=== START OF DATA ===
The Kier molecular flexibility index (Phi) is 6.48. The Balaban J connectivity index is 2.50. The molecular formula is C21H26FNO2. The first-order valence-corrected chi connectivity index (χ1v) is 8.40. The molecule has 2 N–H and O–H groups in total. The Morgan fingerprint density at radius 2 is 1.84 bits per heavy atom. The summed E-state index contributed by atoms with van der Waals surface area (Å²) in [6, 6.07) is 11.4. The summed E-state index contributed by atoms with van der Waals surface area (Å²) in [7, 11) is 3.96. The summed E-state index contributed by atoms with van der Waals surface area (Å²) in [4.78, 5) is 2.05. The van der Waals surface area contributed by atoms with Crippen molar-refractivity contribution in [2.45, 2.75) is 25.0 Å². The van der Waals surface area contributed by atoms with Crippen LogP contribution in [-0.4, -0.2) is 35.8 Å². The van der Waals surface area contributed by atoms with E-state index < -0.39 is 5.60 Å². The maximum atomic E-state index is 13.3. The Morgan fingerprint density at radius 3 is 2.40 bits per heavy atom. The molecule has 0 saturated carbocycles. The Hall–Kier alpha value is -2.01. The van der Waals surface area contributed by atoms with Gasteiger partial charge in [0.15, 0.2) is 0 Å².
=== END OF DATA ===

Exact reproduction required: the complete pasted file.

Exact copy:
The Kier molecular flexibility index (Phi) is 6.48. The Balaban J connectivity index is 2.50. The molecular formula is C21H26FNO2. The first-order valence-corrected chi connectivity index (χ1v) is 8.40. The molecule has 2 N–H and O–H groups in total. The Morgan fingerprint density at radius 2 is 1.84 bits per heavy atom. The summed E-state index contributed by atoms with van der Waals surface area (Å²) in [6, 6.07) is 11.4. The summed E-state index contributed by atoms with van der Waals surface area (Å²) in [7, 11) is 3.96. The summed E-state index contributed by atoms with van der Waals surface area (Å²) in [4.78, 5) is 2.05. The van der Waals surface area contributed by atoms with Crippen molar-refractivity contribution in [2.45, 2.75) is 25.0 Å². The van der Waals surface area contributed by atoms with Crippen LogP contribution in [-0.4, -0.2) is 35.8 Å². The van der Waals surface area contributed by atoms with E-state index < -0.39 is 5.60 Å². The maximum atomic E-state index is 13.3. The Morgan fingerprint density at radius 3 is 2.40 bits per heavy atom. The molecule has 0 saturated carbocycles. The Hall–Kier alpha value is -2.01. The van der Waals surface area contributed by atoms with Gasteiger partial charge in [0.15, 0.2) is 0 Å².